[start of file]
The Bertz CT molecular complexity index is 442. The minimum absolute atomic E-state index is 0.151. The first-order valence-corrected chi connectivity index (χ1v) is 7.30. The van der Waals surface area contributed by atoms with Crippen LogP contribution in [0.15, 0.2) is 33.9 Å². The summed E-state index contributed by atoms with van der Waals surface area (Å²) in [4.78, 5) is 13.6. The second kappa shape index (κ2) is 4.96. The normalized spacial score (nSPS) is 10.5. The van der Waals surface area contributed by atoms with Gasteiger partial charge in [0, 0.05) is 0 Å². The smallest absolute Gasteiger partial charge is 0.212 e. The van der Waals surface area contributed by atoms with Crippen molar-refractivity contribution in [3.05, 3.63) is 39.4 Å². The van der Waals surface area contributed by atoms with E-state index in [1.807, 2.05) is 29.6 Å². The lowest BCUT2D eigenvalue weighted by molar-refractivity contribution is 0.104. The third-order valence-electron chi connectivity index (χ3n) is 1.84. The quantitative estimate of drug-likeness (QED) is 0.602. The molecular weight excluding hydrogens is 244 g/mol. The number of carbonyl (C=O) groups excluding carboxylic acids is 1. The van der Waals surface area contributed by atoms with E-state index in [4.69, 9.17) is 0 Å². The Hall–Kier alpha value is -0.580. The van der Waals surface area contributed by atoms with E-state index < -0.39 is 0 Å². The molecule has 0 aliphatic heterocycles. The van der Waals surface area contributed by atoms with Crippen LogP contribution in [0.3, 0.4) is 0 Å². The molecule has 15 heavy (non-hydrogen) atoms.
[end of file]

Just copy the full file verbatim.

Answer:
The Bertz CT molecular complexity index is 442. The minimum absolute atomic E-state index is 0.151. The first-order valence-corrected chi connectivity index (χ1v) is 7.30. The van der Waals surface area contributed by atoms with Crippen LogP contribution in [0.15, 0.2) is 33.9 Å². The summed E-state index contributed by atoms with van der Waals surface area (Å²) in [4.78, 5) is 13.6. The second kappa shape index (κ2) is 4.96. The normalized spacial score (nSPS) is 10.5. The van der Waals surface area contributed by atoms with Gasteiger partial charge in [0, 0.05) is 0 Å². The smallest absolute Gasteiger partial charge is 0.212 e. The van der Waals surface area contributed by atoms with Crippen molar-refractivity contribution in [3.05, 3.63) is 39.4 Å². The van der Waals surface area contributed by atoms with E-state index in [1.807, 2.05) is 29.6 Å². The lowest BCUT2D eigenvalue weighted by molar-refractivity contribution is 0.104. The third-order valence-electron chi connectivity index (χ3n) is 1.84. The quantitative estimate of drug-likeness (QED) is 0.602. The molecular weight excluding hydrogens is 244 g/mol. The number of carbonyl (C=O) groups excluding carboxylic acids is 1. The van der Waals surface area contributed by atoms with E-state index in [4.69, 9.17) is 0 Å². The Hall–Kier alpha value is -0.580. The van der Waals surface area contributed by atoms with E-state index < -0.39 is 0 Å². The molecule has 0 aliphatic heterocycles. The van der Waals surface area contributed by atoms with Crippen LogP contribution in [0.3, 0.4) is 0 Å². The molecule has 15 heavy (non-hydrogen) atoms.